North Inlet Creek

After a while, the trail climbs slowly away from the meandering creek.  Into the timber, a small bridge crosses a small stream which I found to be quite photogenic.  

The trail continues on in the timber, climbing well away from but still paralleling the creek.  It's just over three miles to the falls which we found to be more of a cascade than anything else.  In fact, it was difficult to find a vantage point where you could see the "falls" in their entirety.

I busied myself for a while taking pictures, trying to get as many angles as possible.

And then my attention turned to smaller objects.

Everyone was ready to leave at a certain point and I was still running around looking for things to capture images of.  Eventually, they all started to leave so I followed.

On the trail

I picked up the rear almost all the way back and just when I had caught up, I found my idyllic little stream again.  I took a few more minutes to image it.

My favorite shot of the day. 

I caught up to everyone again where the creek had flooded the trail.  They were fishing or were otherwise occupied, so I sat down on a rock, took my shoes and socks off and dangled my legs into the crystal-clear, cool water, sitting in the sunshine for fifteen minutes or so. 

Finally, everyone was ready to head back, so we left together.  A half mile down the road, it was realized that someone forgot something, so if I recall correctly, Chase went back to get it.  We were the last to arrive back at the cars.

Here's a useful map:  (total elevation gain of about 400ft)

 From the trailhead, we met a couple other relatives including my dad at the Grand Lake Brewery

Afterward, I left separately and met Erik & Amanda Burns in Granby for a beer and a visit.  Then, it was back to the lodge to hang out with my family for a while longer before I hit the road back to Grand Junction.  The visit was short, but I feel like I made good use of my time!


Monday, November 05, 2012

2012 - May 8th - Colorado National Monument Petroglyphs, Monument Canyon/White Rocks Area

I had a little time one evening and was looking for a short, easy hike.  So, I decided to see if I could find one or two of the popular petroglyph panels on the "front side" of the Colorado National Monument.

I had been neglecting to donate blood until after my Perseverance Arch hike since it usually takes some of my strength for a few days.  So, down a pint, I headed off to something relatively easy.  I started from the Gold Star Trailhead in the Redlands, an unincorporated but developed portion of Mesa County.

There were two sites I wanted to check out, one in Monument Canyon, northwest of the trailhead.  The second was White Rocks, southeast of the trailhead.  I headed for Monument Canyon first, along the boundary.  Eventually, I came to a fork in the trail which didn't necessarily jive with my map.  I elected to take a trail to the left which gained elevation and appeared to make a pass between some higher terrain, the precambrian bench on the left and a sandstone "island" on the right.  Despite not having a lot of energy, I slowly climbed about 350 feet to the top, huffing and puffing and stopping several times along the way.  All the while, I kept my eyes peeled for 'glyphs, which I found none of.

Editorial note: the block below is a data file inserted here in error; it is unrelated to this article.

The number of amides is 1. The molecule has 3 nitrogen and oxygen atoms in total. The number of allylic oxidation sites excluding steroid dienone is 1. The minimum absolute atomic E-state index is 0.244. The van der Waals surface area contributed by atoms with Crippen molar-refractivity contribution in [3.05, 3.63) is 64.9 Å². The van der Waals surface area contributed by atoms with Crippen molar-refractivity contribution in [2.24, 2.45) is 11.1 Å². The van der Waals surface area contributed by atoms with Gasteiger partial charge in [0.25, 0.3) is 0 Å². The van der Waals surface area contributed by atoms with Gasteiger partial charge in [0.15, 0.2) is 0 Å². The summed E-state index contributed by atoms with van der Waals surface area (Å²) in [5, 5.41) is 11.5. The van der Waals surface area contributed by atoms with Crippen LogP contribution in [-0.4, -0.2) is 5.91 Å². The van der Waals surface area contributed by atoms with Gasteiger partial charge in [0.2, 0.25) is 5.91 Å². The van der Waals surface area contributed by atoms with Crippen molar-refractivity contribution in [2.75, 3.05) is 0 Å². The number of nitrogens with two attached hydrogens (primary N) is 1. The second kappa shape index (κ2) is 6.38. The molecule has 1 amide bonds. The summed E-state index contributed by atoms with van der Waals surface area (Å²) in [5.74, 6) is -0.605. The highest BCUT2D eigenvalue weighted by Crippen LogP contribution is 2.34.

At the pass, I explored a ledge on the "island".  (I call this an island because it is like a smaller version of the larger "Island" which is a large piece of sandstone sheered by the monocline fault which exists along the edge of the Monument.  This smaller island was formed by similar circumstance.  

From the ledge on the little "island" looking across the east portal of Monument Canyon to "The Island".

Looking back to the southeast along the front side of the Monument.

I lingered there for a few minutes, amused by the birds which flew swiftly by, seemingly inches from my head as they paralleled the cliff face.  Woosh!

Eventually, I decided to head carefully off trail and descend into Monument Canyon.  There was not a trail.  I remained on loose sand and slickrock for the entirety and eventually met up with the trail in the bottom of the canyon. 

Looking back the way I came from the little "island".
There, I came across a small, worn panel right beside the trail.  I had walked past this spot several times before without noticing it. 

Monument Canyon trailside petroglyphs. 
This was not the panel I was looking for, however, so I continued searching the area until I eventually found another.  The rock art was somewhat damaged and quite faint.  The strong lighting did not help, but I attempted to take a couple of images to record the scene.

Not wanting to climb the 350 feet back up to the pass, I decided to find an alternative way back.  According to the map, there is a perimeter trail, but I could not find it.  I did find a large, open portion of fenceline which seemed misplaced anyway.  Based on my bearing, it did not match the angle of the Monument's perimeter.  Directly on the other side was a trail which eventually linked back to the fork I spoke of earlier.  It did not appear as if I was on private land, so hopefully I was not inadvertently trespassing. 

I had a bit of energy left in me as I reached the trailhead, so I took the short trip southeast to White Rocks looking for more rock art.  I found a couple of panels there and may have missed another (which I have seen pictures of). 

Deer in an overhang (I think it's legit).

Just a view to the south.

The other panel.

I hiked around the rocks for a while and then decided to head back to my vehicle as the light was getting low.

Here's a useful map:

Sorry, the petroglyph locations are not marked on the map.  If you really want to see them, you should have no trouble finding them yourself.  As always, remember not to touch, disturb or vandalize the rock art in any way.